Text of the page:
Another thing I’d like to stress on, for it is immensely important, is the reaction of people on social media. A number of people are taking to social media to express their shock and grief over the incident. Some are sharing collected resources for mental health help and crisis counselling, while others are stressing on the importance of reaching out. Some have been unable to stop posting about it since the day it happened. But how many of us posting online have actually considered seeking counselling or therapy after this incident?
Maybe we can start by reading and understanding what someone suffering had to say before they left. Rest In Peace.. Rushaan Farrukh pic.twitter.com/sdlwXEBNXC— Mahira Khan (@TheMahiraKhan) November 27, 2018
A positive trend that might help people who feel isolated, unstable, depressed or psychologically unfit would be if they post about their decision to get therapy, not only to break the taboo but also encourage others to seek help. #InTherapyAndProud should become an online movement, because in times like these, we need to set our priorities straight. After all, we all know that despite our response on social media, a couple of weeks are all it will take for people to forget about this tragedy and get busy with their demanding lives. This is the only time to work towards actual change and promote the importance of seeking professional help if we are to save lives, including our own.
There are several signs or symptoms that help us identify whether we, or someone we know, is in need of talking to a professional, even if it is in the form of brief counselling. These signs are for those who do not know the deceased in any capacity and just saw the news online:
- Posting about the incident for days and feeling overwhelmed with grief, even when you did not know the person who took their life.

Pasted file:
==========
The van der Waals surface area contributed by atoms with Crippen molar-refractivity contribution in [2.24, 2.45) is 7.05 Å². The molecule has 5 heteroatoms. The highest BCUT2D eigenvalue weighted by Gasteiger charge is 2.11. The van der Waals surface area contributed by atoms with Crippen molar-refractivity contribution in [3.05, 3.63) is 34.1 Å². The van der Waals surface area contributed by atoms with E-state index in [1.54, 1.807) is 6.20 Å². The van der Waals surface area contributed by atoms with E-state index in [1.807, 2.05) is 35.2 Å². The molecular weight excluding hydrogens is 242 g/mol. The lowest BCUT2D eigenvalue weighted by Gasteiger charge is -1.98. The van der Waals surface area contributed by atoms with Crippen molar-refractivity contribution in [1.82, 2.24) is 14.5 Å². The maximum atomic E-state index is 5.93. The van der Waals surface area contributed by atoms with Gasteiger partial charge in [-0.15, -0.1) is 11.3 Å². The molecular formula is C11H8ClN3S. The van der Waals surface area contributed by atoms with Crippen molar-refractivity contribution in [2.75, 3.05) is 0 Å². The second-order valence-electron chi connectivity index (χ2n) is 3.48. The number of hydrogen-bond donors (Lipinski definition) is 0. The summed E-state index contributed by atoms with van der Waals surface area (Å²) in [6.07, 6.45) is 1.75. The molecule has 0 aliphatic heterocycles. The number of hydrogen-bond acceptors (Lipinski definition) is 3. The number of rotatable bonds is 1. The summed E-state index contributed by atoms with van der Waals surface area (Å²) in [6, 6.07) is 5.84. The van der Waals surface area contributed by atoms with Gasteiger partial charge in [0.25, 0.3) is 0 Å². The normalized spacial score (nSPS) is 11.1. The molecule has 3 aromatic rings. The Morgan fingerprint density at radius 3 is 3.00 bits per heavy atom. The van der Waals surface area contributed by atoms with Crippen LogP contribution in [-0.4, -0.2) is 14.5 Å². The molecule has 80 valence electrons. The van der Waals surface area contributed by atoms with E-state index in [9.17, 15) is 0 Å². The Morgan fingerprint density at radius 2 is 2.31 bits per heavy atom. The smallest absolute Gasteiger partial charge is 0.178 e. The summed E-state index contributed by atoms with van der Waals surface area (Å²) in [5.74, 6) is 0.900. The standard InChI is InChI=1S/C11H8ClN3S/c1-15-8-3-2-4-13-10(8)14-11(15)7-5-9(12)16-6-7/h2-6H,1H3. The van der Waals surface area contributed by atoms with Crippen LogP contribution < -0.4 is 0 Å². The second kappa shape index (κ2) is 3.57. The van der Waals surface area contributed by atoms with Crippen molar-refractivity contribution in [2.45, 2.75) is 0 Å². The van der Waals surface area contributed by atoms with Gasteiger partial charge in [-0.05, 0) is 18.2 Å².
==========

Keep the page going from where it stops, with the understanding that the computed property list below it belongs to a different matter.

- Revisiting their social media account and spending hours looking at their pictures and words.
- Dreaming at least twice over a couple of days about the person, suicide or death – dreams you can’t understand, but leave you feeling gloomy for the entire day.
- Saving the person’s pictures on your phone and looking at them during work hours, lecture hours or at a social gathering.
- Not feeling hungry or having binge eating episodes after the incident.
- Feeling the urge to self-harm.
- Thinking about the resentful things your parents or friends did to you for days.
- Being unable to concentrate.
If you have a combination of these symptoms, or at least three of them happening simultaneously, you need to care for yourself and seek help. Quite often someone else’s suicide acts as a cue for your own existing stressors or problems that you may have repressed or denied to resurface. It may act as a trigger of painful and unresolved aspects in one’s own life. Thus, if you find yourself struggling, please consult a trained professional. If you happen to already be in therapy and are struggling with this tragedy, please discuss with your therapist and seek an immediate appointment.
Please understand that mental health activism is much needed, but healing is also essential, and that has to come first. While offering support on social media can be helpful, counselling and treatment should not be undervalued when it comes to tackling mental health.
For those with no aforementioned symptoms but a feeling of being disturbed by the incident after coming across it, I would personally recommend counselling if the disturbance prolongs over the following days. In any case, Man’s Search for Meaning by Viktor Frankl is a brilliant book that may offer up some ease to a troubled mind.
Help is always there for those who seek it.